• Meg Cranston

    “Magical Death,” Meg Cranston’s most recent show, presented five portraits of the artist as a piñata. Papier-mâché mockups of the artist herself, “dressed” in colored-tissue outfits—striped pants, red shorts, shod in boots or adorned with an elaborate headdress—hung from the ceiling in a variety of poses. Fabricated by Cranston with the help of her art students, the pieces represented a semi-sincere attempt to portray her physically, as well as a direct send-up of the cult of the artist.

    With Kippenbergeresque energy and wit, Cranston has been investigating aspects of body and soul for several

  • Guillermo Kuitca, Nocturnes (Confessional Booths), 2002, oil and colored pencil on linen, 77 x 76 1/2".

    Guillermo Kuitca

    Mattresses, maps, theater layouts: Whatever Guillermo Kuitca paints, he paints exhaustively, producing through focused repetition and nuanced variation conceptually dense explorations of intimacy, order, and memory. The artist is only forty-one, but he has been making distinctive work for over twenty years and, astonishingly, had his first solo show at age thirteen. Curated by Paulo Herkenhoff and Sonia Becces, the exhibition surveys one hundred paintings and drawings and includes selections from Kuitca’s most recent suite of works, on Wagner’s Ring cycle. The Buenos Aires leg of the tour will

  • Josiah McElheny

    In Jorge Luis Borges’s “Los espejos velados” (Covered mirrors), the narrator (named Borges) tells of a former lover who had to veil all the mirrors in her room because every time she looked for her own face in the glass she would see his “usurping” image. The story resonates powerfully with Josiah McElheny’s conceptually infused blown-glass art, and not only because one of the newer works he showed during his first major museum exhibition in Europe was called Four Veiled Mirrors after a Fiction by Borges, 2001. When McElheny reflects on the objects he breathes into being, fiction intrudes,

  • Robert Smithson, Spiral Jetty, 1970.


    “There’s nothing to see. But if you want to head out there, more power to you,” said Nickie Smith, an employee of the Golden Spike National Historic Site visitor center, as she handed over a poorly photocopied map, her sidelong glance issuing a perceptible warning. This was an inauspicious way to begin the final leg of a ten-day journey.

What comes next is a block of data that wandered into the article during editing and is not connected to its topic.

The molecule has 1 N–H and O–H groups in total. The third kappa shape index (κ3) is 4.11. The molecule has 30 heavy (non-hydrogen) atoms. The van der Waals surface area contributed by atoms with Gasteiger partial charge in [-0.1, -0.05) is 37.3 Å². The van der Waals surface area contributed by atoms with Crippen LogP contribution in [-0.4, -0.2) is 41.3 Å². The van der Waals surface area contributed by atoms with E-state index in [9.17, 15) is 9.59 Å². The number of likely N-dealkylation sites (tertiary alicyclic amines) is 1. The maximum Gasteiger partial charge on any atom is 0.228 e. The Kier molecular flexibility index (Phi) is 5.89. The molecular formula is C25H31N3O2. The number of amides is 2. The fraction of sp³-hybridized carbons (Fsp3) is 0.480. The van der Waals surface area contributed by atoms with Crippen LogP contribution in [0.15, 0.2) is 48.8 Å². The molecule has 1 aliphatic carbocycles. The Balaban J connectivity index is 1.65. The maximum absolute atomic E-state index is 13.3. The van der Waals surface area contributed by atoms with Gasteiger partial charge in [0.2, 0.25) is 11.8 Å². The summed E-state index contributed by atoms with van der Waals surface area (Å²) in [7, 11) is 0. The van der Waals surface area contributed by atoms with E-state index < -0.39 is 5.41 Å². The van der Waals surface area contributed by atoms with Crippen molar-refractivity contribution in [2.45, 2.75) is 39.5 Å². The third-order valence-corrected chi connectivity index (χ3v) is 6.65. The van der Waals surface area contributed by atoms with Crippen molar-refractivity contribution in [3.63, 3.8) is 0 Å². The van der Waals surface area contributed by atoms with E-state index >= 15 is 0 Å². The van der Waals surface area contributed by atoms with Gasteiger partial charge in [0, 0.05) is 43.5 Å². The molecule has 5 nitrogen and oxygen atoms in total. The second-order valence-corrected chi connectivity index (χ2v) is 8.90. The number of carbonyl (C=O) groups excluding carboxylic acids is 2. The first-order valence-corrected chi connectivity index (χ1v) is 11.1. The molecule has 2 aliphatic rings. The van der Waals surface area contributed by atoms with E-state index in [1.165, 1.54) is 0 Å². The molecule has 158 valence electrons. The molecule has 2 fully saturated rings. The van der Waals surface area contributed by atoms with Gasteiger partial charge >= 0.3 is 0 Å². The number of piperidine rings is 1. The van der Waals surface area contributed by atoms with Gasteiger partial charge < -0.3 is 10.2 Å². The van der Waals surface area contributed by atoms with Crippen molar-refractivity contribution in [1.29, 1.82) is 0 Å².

Late last summer my friend Andrew Leitch and I drove from New York to Promontory Summit, Utah, in search of Robert Smithson’s Spiral Jetty, 1970. I still can’t say exactly why. Maybe it was the way Smithson pronounced “water,” northern New Jersey style, as he

  • Clockwise from top left: Jun Nguyen-Hatsushiba, Memorial Project Nha Trang, Vietnam. Towards the Complex. For the Courageous, the Curious, and the Cowards, 2001, still from a color video, 12 minutes. Chien-Chi Chang, The Chain (detail), 1998, installation with black-and-white photographs, each 61 3/4 x 41 3/4“. Sarah Morris, Midtown—Armitron (Madison Square Garden), 1999, house paint on canvas, 84 1/4 x 84 1/4”. Michael Wesely, 27.3.1997–13.12.1998 Potsdamer Platz, Berlin, 1997–98, color photograph, 68 7/8 x 78 3/4".

    the XXV Bienal de São Paulo

    After a nearly four-year hiatus during which infighting and political posturing nearly brought about its demise, the Bienal de São Paulo resurfaced with an exhibition that was a compromise from its inception. In desperation two years ago the Bienal Foundation made the tactical decision to turn to a foreign curator, Alfons Hug, an act of disavowal akin to what academic departments call receivership: the “we can’t do it; you do it” approach to conflict (see News, January 2001). A German national who has held various curatorial and cultural-envoy positions worldwide (mostly with the Goethe Institut;

  • Dominic McGill

    Doomsday is nigh, and Dominic McGill is ready. In his first solo show, the English-born, New York–based artist, formerly half of the performance duo Standard & Poor, presented a fascinatingly ambiguous series of sculptural installations that address the nuclear age and the paranoia that has accompanied it. There was of course a generation of artists—from Motherwell, Rothko, and Pollock to the early Robert Morris—whose weightily abstract existentialese made manifest a concern with the bomb and its potentially devastating effects. McGill's work is different in its embrace of pictorial possibility